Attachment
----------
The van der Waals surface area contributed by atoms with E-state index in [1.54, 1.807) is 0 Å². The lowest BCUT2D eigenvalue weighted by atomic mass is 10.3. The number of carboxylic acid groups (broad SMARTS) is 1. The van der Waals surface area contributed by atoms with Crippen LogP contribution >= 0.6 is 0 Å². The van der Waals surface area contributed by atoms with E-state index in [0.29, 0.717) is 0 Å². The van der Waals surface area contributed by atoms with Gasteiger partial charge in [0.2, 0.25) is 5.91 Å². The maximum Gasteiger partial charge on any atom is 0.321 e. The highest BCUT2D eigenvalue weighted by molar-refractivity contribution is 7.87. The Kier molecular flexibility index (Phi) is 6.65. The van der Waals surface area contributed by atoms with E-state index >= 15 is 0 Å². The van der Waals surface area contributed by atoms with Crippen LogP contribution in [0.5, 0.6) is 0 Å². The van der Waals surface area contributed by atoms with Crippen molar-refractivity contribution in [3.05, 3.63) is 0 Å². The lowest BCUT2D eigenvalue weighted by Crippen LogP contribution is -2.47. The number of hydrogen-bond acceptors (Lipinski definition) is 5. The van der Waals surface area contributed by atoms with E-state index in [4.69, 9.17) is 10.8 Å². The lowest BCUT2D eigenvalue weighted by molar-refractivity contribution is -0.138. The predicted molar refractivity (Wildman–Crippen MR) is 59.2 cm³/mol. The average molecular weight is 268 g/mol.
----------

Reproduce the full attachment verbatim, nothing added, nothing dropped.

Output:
The van der Waals surface area contributed by atoms with E-state index in [1.54, 1.807) is 0 Å². The lowest BCUT2D eigenvalue weighted by atomic mass is 10.3. The number of carboxylic acid groups (broad SMARTS) is 1. The van der Waals surface area contributed by atoms with Crippen LogP contribution >= 0.6 is 0 Å². The van der Waals surface area contributed by atoms with E-state index in [0.29, 0.717) is 0 Å². The van der Waals surface area contributed by atoms with Gasteiger partial charge in [0.2, 0.25) is 5.91 Å². The maximum Gasteiger partial charge on any atom is 0.321 e. The highest BCUT2D eigenvalue weighted by molar-refractivity contribution is 7.87. The Kier molecular flexibility index (Phi) is 6.65. The van der Waals surface area contributed by atoms with E-state index >= 15 is 0 Å². The van der Waals surface area contributed by atoms with Crippen LogP contribution in [0.5, 0.6) is 0 Å². The van der Waals surface area contributed by atoms with Crippen molar-refractivity contribution in [3.05, 3.63) is 0 Å². The lowest BCUT2D eigenvalue weighted by Crippen LogP contribution is -2.47. The number of hydrogen-bond acceptors (Lipinski definition) is 5. The van der Waals surface area contributed by atoms with E-state index in [4.69, 9.17) is 10.8 Å². The lowest BCUT2D eigenvalue weighted by molar-refractivity contribution is -0.138. The predicted molar refractivity (Wildman–Crippen MR) is 59.2 cm³/mol. The average molecular weight is 268 g/mol.